With social media being both more impactful and controversial than ever, dairy producers collectively share even more responsibility for keeping up their social license.

“Farmers once felt that they produced the milk and paid other people to promote it, and that was the end of the story. Today’s consumers are very different than 20 years ago, and they are much more interested in what common values they have with the people producing the food,” said Mark Hardesty, veterinarian at Maria Stein Animal Clinic based in Ohio.

During the clinic’s virtual dairy producers meeting, “Farmer of the Future: Social License, Our Consumers, and Social Media,” Marissa Hake, D.V.M., shared a story about a friend who said he wasn’t sure if he loved the product, but he loved the hands that made it. Farmers can use this trust to transition into greater comprehension.

“Our mission as producers and people who support producers is to tell those stories and help consumers understand why we do what we do,” Hardesty said of hearing Hake’s story.

Hardesty sees this support as being part of what veterinarians and support staff need to do not just once or twice, but on a regular basis.

“We always talk with producers about something they should be doing and they aren’t, and this is just another one of those issues. It’s like — here’s how to prevent ketosis, and here’s how we make ourselves familiar to customers,” said Hardesty, who also is a columnist for the Hoard’s Dairyman Cowside Practice column.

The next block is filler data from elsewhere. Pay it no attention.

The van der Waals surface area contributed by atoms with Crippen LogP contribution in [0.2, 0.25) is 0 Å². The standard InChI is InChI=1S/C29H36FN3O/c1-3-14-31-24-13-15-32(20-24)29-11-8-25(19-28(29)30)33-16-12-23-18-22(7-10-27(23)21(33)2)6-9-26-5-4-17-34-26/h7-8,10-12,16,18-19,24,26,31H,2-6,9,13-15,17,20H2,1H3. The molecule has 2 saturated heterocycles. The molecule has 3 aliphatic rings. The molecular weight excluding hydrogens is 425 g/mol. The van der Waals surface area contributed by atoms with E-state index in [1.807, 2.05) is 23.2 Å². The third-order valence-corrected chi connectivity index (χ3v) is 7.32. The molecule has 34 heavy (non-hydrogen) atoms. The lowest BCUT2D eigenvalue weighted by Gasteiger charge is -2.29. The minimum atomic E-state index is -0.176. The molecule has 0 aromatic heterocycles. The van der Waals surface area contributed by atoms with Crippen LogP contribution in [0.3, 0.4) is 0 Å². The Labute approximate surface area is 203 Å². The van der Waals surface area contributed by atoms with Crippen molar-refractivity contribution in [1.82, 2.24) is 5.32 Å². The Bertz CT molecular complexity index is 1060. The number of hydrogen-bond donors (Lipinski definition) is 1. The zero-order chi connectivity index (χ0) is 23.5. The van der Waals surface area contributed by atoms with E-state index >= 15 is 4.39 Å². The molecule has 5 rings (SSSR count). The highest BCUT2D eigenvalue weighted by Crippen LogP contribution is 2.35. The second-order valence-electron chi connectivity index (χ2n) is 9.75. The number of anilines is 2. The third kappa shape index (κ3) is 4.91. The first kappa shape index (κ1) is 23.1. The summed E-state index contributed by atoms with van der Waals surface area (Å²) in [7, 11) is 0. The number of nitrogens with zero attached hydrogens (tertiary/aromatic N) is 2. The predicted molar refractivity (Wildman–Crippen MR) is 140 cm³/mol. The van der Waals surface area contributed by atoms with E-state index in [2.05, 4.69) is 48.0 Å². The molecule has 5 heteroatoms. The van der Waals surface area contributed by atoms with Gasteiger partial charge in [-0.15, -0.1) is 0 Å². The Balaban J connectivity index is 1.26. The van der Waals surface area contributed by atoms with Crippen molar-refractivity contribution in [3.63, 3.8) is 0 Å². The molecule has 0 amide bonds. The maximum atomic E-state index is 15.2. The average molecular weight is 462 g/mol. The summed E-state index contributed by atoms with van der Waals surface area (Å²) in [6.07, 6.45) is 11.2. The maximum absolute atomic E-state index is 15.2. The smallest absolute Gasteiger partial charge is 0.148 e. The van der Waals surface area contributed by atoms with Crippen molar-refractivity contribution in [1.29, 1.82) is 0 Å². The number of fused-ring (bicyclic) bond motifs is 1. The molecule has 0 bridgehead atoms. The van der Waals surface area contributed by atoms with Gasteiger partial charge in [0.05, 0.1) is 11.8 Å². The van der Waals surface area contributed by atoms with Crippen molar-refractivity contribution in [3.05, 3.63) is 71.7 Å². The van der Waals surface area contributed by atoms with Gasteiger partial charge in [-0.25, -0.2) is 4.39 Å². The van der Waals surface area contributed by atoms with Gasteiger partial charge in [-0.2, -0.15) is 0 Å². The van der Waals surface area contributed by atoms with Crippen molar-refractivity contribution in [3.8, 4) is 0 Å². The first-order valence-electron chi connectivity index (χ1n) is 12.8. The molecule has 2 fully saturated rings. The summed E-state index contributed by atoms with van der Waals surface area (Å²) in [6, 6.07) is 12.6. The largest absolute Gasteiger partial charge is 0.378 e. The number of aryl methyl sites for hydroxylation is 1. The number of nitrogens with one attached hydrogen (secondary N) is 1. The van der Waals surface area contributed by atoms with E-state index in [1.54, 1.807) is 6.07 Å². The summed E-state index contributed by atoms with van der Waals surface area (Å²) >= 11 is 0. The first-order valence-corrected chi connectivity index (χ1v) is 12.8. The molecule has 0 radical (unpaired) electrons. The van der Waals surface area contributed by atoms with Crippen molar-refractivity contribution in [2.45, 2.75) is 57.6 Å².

Look to the future
Hake stresses that producers need to look up and look forward to where dairy is headed.

“You have to have in the back of your mind that the people in leadership need to have a five, 10, or even a 20-year view in mind. You can’t always focus on that day-to-day business in front of us. You have to prepare for the future,” she said.

While younger people are commonly involved in social media, Hake doesn’t see it as an age issue.

“It’s not an age thing, it’s a personality thing,” she said. “People have to have that entrepreneurial spirit and ability to adapt to different markets. People who can pivot or be agile will be the ones to do it. Dropping the ‘this is the way we’ve always done it,’ adapting to consumer concerns, and sharing about it is what’s going to make us successful in the future.”

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(c) Hoard's Dairyman Intel 2020
December 24, 2020
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